Not The Droids You’re Looking For

One of the unexpected side effects of getting back to pitching and sending out feelers for work is that I suddenly have to pay attention to my email again. That’s not to say that I’ve been completely ignoring my email before now — although I have, I confess, been guilty of paying less attention to it than I should — but there’s a new hunger and need in me to pounce every time a notification appears that I have new mail: what if it’s someone saying yes? What if it means I get to write one of the stories I really want to write?

(This suggests that I’ve pitched stories that I don’t really want to write; reader, the truth is, I’ve pitched a number of those stories, mostly because I think they might be useful to editors and/or outlets, and I want to be someone who appears useful to editors and/or outlets. I’m my own worst enemy, especially if those are the pitches everyone says yes to.)

The problem with this is that I’m not entirely sure that it’s healthy to get as excited — or, perhaps “agitated” would be a more appropriate term to use — whenever I get email, given just how much email I’m still getting from the days when I was writing for two high-profile outlets and therefore placed on seemingly every PR person’s mailing list. I’m seeing notifications come in and thinking, maybe this is the one, and it’s really just the one from someone I’ve never heard about telling me that this is the time I need to start listening to this particularly country artist, or that I need to treat myself and they have the ideal product to help with that.

On the one hand, these emails aren’t really a problem; I scan them and, for the most part, delete them, all of which is easy enough to do. But I’m getting tired from the emotional rollercoaster of thinking that things were about to change, only to realize that the only thing changing is the exciting life story of the creator of a new and exciting vegan restaurant in Los Angeles.

Insect Infect Insect Infect

Of all the fake names ever used in spam comments on this site, “Johnson & Johnson COVID vaccine” is perhaps the most amusing and the most timely. I’ve been thinking a lot about the vaccine lately; about its availability, about when I’ll be able to get it, and about just how successful it’s going to be in the grand scheme of things.

In some abstract way, as we approach a full year in lockdown — although, it strikes me, few have fully observed the lockdown for that entire time; the seemingly increasing number of people wandering the streets without masks makes that all too clear, sadly — the idea that the vaccines will work, and that we may one day return to something close to what we used to call “normal,” feels almost impossible.

This, by now, is normal. This weird world where we don’t really go out and do things, is the world as it is and has been for the length of our short-term memory; even moreso, the idea of doing something else, whether it’s going to the movies, or going to a restaurant, or anything that used to be considered an usual social occurrence, feels not only alien, but more than a little unsettling to boot. Imagine being that close to strangers without wearing a mask at all times!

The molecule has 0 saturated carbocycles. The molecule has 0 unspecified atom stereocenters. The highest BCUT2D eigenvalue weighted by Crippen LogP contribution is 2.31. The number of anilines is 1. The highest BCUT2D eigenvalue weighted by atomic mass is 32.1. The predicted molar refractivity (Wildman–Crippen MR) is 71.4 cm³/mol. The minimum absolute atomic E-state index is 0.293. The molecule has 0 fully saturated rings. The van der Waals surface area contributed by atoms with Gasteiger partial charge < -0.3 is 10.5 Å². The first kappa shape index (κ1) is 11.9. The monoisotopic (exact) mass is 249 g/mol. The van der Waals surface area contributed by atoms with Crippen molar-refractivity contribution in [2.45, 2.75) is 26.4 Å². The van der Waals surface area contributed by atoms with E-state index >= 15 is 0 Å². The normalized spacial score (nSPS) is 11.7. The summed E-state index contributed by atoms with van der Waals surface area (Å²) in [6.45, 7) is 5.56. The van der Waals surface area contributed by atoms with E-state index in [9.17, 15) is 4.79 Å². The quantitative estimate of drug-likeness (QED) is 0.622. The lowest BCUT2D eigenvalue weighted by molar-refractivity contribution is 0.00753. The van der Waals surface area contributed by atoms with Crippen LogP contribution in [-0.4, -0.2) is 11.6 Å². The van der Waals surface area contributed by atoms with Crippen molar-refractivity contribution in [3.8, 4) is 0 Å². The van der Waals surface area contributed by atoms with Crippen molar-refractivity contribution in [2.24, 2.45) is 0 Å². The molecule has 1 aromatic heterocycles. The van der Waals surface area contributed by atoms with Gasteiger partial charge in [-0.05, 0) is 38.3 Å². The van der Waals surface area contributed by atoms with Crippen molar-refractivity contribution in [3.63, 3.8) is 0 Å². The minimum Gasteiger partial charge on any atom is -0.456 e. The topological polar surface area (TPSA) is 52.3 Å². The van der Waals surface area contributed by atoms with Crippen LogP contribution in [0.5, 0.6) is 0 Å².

(Or two masks, even; I’ve taken to wearing two masks out in public after reading advice that it would be advisable considering the new COVID variants, and even that has become less strange and uncomfortable incredibly quickly — it was only a couple of weeks ago when I felt as if it was too much, and that I was breathing oddly, but now I do it without even thinking and feel entirely normal when I do.)

Perhaps this is just what happens, perhaps it’s just how our brains work. All I know is that, this far into COVID lockdown, the very notion that there’s an “other side” to the virus and to lockdown that we’re headed towards feels as if it’s science fiction.

With A-Mixed Emotions

I spent some time yesterday writing a pitch for a piece that I might be working on in the future, if all goes well; it’s something that I, ironically, was hoping to do for THR, before I was laid off and was then invited to pitch for elsewhere. The plus side of this is, I have a pretty good idea of what I’d want to do, given the chance. On the other hand, my pitch alone turned out to be longer than some stories I’ve written for outlets in the past, so it would be a significant undertaking.

(But, oh! If I had a chance to do it! It could be so much fun, despite the workload…!)

I am returning, in my head, to work — or the idea of working, anyway. I’d planned to use February to step away and get my head straight, to plane future moves and take a break before returning to things properly in March and pitching everywhere, writing some things for outlets old and new, and generally discovering what the future “swing of things” would look like. It felt like a good idea at the time, not least of all because, while I didn’t realize quite how much I’d been affected by being laid off, I knew the answer was “probably more than I know right now.”